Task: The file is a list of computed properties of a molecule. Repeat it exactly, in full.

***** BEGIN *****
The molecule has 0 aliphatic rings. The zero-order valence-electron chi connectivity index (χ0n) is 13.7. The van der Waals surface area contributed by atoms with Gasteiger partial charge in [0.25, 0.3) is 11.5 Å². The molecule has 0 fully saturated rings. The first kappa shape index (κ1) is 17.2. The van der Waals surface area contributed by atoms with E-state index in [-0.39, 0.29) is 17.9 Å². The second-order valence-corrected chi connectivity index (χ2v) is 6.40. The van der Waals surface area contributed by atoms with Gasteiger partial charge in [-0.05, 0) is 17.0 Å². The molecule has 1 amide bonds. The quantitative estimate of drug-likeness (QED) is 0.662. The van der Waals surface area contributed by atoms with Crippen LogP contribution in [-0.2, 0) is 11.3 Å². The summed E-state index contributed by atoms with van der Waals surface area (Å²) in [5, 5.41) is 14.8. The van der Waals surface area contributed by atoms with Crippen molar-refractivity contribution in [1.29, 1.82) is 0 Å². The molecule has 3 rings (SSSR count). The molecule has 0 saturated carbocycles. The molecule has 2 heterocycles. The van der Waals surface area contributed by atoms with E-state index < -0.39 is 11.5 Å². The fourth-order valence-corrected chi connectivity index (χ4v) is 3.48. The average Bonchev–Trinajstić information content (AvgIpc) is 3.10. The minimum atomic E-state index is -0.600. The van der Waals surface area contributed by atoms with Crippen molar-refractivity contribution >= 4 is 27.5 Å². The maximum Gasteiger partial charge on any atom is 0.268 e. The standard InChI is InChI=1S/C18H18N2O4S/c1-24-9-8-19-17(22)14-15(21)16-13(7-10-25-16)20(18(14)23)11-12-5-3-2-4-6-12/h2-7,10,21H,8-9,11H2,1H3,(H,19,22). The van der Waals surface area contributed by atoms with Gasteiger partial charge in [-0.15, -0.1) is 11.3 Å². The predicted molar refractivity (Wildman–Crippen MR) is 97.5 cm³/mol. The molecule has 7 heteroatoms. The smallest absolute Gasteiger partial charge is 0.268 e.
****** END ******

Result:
The molecule has 0 aliphatic rings. The zero-order valence-electron chi connectivity index (χ0n) is 13.7. The van der Waals surface area contributed by atoms with Gasteiger partial charge in [0.25, 0.3) is 11.5 Å². The molecule has 0 fully saturated rings. The first kappa shape index (κ1) is 17.2. The van der Waals surface area contributed by atoms with E-state index in [-0.39, 0.29) is 17.9 Å². The second-order valence-corrected chi connectivity index (χ2v) is 6.40. The van der Waals surface area contributed by atoms with Gasteiger partial charge in [-0.05, 0) is 17.0 Å². The molecule has 1 amide bonds. The quantitative estimate of drug-likeness (QED) is 0.662. The van der Waals surface area contributed by atoms with Crippen LogP contribution in [-0.2, 0) is 11.3 Å². The summed E-state index contributed by atoms with van der Waals surface area (Å²) in [5, 5.41) is 14.8. The van der Waals surface area contributed by atoms with Crippen molar-refractivity contribution in [1.29, 1.82) is 0 Å². The molecule has 3 rings (SSSR count). The molecule has 0 saturated carbocycles. The molecule has 2 heterocycles. The van der Waals surface area contributed by atoms with E-state index < -0.39 is 11.5 Å². The fourth-order valence-corrected chi connectivity index (χ4v) is 3.48. The average Bonchev–Trinajstić information content (AvgIpc) is 3.10. The minimum atomic E-state index is -0.600. The van der Waals surface area contributed by atoms with Crippen molar-refractivity contribution >= 4 is 27.5 Å². The maximum Gasteiger partial charge on any atom is 0.268 e. The standard InChI is InChI=1S/C18H18N2O4S/c1-24-9-8-19-17(22)14-15(21)16-13(7-10-25-16)20(18(14)23)11-12-5-3-2-4-6-12/h2-7,10,21H,8-9,11H2,1H3,(H,19,22). The van der Waals surface area contributed by atoms with Gasteiger partial charge in [-0.15, -0.1) is 11.3 Å². The predicted molar refractivity (Wildman–Crippen MR) is 97.5 cm³/mol. The molecule has 7 heteroatoms. The smallest absolute Gasteiger partial charge is 0.268 e.